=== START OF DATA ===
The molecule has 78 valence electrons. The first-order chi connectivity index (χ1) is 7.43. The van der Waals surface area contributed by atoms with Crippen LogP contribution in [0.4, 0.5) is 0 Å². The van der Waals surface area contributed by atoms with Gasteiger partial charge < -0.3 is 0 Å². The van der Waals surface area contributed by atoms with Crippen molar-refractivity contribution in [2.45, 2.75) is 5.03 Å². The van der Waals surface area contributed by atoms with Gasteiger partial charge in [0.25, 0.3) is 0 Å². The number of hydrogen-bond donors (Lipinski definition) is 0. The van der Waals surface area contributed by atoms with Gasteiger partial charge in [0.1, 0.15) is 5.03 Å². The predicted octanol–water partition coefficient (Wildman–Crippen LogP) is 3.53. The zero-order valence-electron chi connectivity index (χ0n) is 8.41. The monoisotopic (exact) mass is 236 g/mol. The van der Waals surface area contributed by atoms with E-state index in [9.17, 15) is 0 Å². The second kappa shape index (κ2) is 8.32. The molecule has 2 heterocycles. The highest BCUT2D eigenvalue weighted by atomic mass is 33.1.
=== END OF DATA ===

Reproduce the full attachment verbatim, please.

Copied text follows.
The molecule has 78 valence electrons. The first-order chi connectivity index (χ1) is 7.43. The van der Waals surface area contributed by atoms with Crippen LogP contribution in [0.4, 0.5) is 0 Å². The van der Waals surface area contributed by atoms with Gasteiger partial charge < -0.3 is 0 Å². The van der Waals surface area contributed by atoms with Crippen molar-refractivity contribution in [2.45, 2.75) is 5.03 Å². The van der Waals surface area contributed by atoms with Gasteiger partial charge in [0.25, 0.3) is 0 Å². The number of hydrogen-bond donors (Lipinski definition) is 0. The van der Waals surface area contributed by atoms with Gasteiger partial charge in [0.1, 0.15) is 5.03 Å². The predicted octanol–water partition coefficient (Wildman–Crippen LogP) is 3.53. The zero-order valence-electron chi connectivity index (χ0n) is 8.41. The monoisotopic (exact) mass is 236 g/mol. The van der Waals surface area contributed by atoms with E-state index in [9.17, 15) is 0 Å². The second kappa shape index (κ2) is 8.32. The molecule has 2 heterocycles. The highest BCUT2D eigenvalue weighted by atomic mass is 33.1.